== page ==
Biarritz's lighthouse
19 December 2018

Priorities of the G7 presidency

France will take up the G7 Presidency on 1 January 2019 and will be organising the G7 Summit taking place from 24 to 26 August 2019. On 18 December 2018, Jean-Yves Le Drian presented the Summit’s main priorities in Biarritz, the city where it is set to be held.


The French Presidency’s major focuses will centre on five goals to eliminate inequalities, the guiding principle of its priorities: eliminating inequalities of fate; reduction of environmental inequalities; promotion of fairer and more equitable trade, tax and development policies; action for peace, against security threats and terrorism; and best use of the opportunities provided by digital technology and artificial intelligence.

1. against inequalities

Increasing levels of inequality are a serious threat to social cohesion and economic development to the benefit of all. France puts reduction of inequalities and the social aspects of globalisation at the very heart of the debate. Promotion of such a model constitutes a major policy choice.

2. Renewing the G7 format and mobilising civil society

In the context of national coalitions, the G7 will involve non-G7 countries that share France’s ambitions with regard to its priorities. International organisations will also be integrated, and France will seek to reinforce synergies between them following the impetus given by the President of the Republic during the Paris Peace Forum. The G7 will also open up more to civil society, and systematic consultation of non-State actors is under consideration. The Government will endeavour to mobilise French citizens around the great challenges on which France is determined to make progress.

3. Africa

One of the Biarritz Summit’s key goals will be to strengthen ties with Africa. The alliance will associate African countries most involved in promotion of multilateralism, peace and regional integration, along with those which are leading the field with regard to climate action.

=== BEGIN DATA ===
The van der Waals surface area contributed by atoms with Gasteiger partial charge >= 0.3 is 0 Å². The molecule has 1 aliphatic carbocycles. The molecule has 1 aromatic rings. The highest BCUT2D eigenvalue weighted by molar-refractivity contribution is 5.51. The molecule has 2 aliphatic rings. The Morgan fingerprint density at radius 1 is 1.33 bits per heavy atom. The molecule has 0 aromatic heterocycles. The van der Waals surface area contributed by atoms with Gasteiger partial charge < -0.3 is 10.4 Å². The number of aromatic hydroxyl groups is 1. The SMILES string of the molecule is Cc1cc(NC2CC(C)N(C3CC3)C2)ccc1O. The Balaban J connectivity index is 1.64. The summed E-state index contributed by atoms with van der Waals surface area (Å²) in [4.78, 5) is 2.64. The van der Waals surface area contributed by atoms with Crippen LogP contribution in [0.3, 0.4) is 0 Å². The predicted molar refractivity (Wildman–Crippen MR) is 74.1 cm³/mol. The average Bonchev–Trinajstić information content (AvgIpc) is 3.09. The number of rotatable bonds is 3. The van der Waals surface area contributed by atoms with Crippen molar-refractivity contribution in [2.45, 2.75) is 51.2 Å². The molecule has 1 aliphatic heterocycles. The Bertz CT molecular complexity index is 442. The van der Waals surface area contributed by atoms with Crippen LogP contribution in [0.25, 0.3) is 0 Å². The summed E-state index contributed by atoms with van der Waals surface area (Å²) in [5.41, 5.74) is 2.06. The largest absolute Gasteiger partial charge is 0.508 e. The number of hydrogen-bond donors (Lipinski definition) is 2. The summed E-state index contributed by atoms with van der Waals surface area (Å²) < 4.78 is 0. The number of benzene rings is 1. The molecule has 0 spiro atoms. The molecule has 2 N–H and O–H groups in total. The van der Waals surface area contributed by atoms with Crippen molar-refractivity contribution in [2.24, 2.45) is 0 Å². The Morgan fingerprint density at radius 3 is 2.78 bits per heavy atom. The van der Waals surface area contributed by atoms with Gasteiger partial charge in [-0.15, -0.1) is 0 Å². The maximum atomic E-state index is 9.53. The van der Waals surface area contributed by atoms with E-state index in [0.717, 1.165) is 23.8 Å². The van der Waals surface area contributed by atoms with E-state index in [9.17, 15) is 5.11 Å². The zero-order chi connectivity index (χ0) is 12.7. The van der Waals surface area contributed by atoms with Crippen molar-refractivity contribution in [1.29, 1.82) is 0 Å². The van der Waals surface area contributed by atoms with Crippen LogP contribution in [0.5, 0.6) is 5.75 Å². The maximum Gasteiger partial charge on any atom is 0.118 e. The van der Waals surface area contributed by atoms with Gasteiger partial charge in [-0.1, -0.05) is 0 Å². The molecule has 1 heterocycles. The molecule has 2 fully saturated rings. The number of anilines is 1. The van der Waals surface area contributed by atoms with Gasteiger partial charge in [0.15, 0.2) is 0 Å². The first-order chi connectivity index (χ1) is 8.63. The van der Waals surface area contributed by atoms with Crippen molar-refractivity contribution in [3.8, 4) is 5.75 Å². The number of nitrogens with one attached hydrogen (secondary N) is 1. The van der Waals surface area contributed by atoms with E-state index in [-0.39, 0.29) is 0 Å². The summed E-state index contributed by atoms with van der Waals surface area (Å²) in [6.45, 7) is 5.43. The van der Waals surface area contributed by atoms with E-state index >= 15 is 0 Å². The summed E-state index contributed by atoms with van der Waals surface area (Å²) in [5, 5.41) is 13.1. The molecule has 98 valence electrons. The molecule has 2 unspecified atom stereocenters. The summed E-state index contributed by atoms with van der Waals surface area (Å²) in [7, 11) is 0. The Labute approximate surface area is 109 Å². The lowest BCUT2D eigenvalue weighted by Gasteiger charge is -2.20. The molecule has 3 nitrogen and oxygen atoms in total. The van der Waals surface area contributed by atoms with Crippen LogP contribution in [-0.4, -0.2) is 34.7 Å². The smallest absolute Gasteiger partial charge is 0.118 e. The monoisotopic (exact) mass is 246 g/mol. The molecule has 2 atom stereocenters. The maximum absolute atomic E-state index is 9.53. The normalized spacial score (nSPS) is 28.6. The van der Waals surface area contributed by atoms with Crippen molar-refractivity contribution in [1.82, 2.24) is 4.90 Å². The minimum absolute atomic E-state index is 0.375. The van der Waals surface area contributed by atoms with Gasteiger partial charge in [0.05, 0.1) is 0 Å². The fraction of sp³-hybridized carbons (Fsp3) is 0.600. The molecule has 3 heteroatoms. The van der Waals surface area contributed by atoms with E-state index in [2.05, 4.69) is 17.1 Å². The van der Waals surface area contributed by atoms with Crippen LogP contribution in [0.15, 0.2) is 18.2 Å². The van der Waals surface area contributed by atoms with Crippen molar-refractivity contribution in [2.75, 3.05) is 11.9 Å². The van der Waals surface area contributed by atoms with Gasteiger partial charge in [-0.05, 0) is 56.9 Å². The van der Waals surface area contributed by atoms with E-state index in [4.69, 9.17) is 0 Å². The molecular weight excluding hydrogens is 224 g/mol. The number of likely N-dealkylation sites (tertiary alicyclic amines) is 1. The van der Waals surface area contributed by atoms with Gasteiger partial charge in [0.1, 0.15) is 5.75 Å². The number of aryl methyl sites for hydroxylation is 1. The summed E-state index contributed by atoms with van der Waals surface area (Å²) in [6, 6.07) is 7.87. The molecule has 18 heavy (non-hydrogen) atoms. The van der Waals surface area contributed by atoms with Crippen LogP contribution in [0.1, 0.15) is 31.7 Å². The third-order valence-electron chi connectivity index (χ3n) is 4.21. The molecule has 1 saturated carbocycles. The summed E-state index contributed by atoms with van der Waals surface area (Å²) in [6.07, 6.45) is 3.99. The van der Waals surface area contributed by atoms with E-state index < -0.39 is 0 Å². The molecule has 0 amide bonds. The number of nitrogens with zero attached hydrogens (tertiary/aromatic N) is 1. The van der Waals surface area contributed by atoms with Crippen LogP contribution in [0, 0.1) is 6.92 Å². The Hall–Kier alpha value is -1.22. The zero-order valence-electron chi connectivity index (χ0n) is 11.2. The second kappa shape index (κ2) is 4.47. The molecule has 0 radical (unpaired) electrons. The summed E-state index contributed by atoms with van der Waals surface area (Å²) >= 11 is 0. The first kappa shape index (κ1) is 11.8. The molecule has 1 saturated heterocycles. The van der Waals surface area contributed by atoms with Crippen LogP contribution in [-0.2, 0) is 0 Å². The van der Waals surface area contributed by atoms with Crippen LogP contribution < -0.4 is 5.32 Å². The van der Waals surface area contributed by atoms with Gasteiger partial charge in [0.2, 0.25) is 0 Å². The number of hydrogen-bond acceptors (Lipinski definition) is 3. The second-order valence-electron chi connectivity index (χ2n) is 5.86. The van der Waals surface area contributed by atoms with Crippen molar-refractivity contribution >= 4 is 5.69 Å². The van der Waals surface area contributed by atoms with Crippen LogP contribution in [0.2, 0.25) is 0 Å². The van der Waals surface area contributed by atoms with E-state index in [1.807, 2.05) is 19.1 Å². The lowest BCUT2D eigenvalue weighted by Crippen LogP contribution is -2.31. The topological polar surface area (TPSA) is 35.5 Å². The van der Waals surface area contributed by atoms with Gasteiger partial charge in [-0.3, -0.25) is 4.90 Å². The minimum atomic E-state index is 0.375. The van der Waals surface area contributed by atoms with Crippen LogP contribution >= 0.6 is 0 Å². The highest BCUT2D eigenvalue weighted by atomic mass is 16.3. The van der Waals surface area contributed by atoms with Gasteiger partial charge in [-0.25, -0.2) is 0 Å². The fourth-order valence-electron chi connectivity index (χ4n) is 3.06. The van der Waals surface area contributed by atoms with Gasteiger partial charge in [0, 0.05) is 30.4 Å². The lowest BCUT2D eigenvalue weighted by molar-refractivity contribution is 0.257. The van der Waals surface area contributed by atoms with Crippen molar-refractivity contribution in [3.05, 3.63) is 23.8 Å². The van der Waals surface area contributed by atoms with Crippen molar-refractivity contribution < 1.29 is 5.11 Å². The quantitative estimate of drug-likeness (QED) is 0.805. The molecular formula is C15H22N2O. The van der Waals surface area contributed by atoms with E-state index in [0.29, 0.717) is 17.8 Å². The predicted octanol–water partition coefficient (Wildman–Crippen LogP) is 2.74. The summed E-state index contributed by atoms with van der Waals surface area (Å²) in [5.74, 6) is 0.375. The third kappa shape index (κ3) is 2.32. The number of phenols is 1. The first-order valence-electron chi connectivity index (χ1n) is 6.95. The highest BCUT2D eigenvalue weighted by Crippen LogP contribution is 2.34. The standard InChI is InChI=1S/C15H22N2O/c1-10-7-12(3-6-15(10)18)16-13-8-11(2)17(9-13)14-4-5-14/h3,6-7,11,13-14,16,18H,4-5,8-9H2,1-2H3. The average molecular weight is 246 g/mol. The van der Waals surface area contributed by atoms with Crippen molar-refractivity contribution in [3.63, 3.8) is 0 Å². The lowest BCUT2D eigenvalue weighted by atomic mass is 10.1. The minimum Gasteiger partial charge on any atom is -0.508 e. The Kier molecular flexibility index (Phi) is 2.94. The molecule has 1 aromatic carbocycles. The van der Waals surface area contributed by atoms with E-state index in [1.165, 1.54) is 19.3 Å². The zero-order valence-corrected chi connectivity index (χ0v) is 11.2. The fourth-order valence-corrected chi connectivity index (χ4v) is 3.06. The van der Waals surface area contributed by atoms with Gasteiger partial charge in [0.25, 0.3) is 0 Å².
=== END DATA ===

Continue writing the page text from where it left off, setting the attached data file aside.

4. Gender equality and education

On this subject, which is also one of the major causes of the President’s five-year term, the G7 will be adopting a “Biarritz Pact for Equality”. As a response to the increase in inequalities, the G7 must also act with determination in the fields of education – of girls in particular and first and foremost in the Sahel – and health.

5. Climate and biodiversity

The G7 will be tackling environmental inequalities, emphasising France’s commitment to the Paris Agreement and focusing on “climate finance” and protection of biodiversity, as well as on preservation of the oceans, following on from the Canadian Presidency.

6. Digital technology and artificial intelligence (AI)

Questions regarding digital technology (cybersecurity, competition, taxation and impact on employment) and artificial intelligence will be approached in the presence of major non-European democracies: India, South Africa, Mexico and Australia.

7. Policy and security subjects

The G7 must continue to coordinate its members’ efforts to eliminate terrorism (implementation of the Paris Agenda on the financing of terrorism, and list of commitments to eliminate use of the Internet for terrorist purposes, and foreign terrorists), in particular on the African continent.

As regards financial matters, France will be taking up the G7 Presidency in a troubled multilateral economic context, which is why it will be promoting cooperation between G7 countries to ensure regulated, fairer and more equitable globalisation, based on three pillars:

1.  Strengthening of the international financial system and its resilience, in a context of resurgence of risks.

2. Promotion of equitable rule-based globalisation. One of the top priorities in this field will be to step up the elimonation of tax-optimisation phenomena and tax havens. Another major focus will be on the challenges posed by digitisation of the economy, in particular as regards competition.

3.  Finally, France will contribute to promotion of more inclusive growth and more efficient development.

G7: creation and objectives
The Group of Seven (G7) comprises seven countries (Canada, France, Germany, Italy, Japan, the United Kingdom and the United States), whose Heads of State and Government meet at an annual summit. The European Union is jointly represented by the President of the European Council and the President of the European Commission. The G7 is an informal group with no legal existence, permanent secretariat or ex-officio members; it is the annual rotating Presidency, held by one of the seven countries, which provides the resources required for the group’s work.
Created at France’s initiative in the context of the crisis resulting from the first oil shock, the G7 enables dialogue (with no specific protocol) between the world’s greatest economic powers in order to facilitate coordination of economic and financial policies, mobilising a wide range of experts, political leaders and members of civil society throughout the year. The G7 summit must result in signature of a final communiqué, which enacts new measures to be implemented. Over the years, the G7’s multilateral dimension has helped established a collective framework for better regulation of globalisation.
Since the group’s creation, France has hosted six G7 summits: Rambouillet in 1975, Versailles in 1982, Paris (Arche de la Défense) in 1989, Lyon in 1996, Évian in 2003, and Deauville in 2011.

Find out more on the official G7 website


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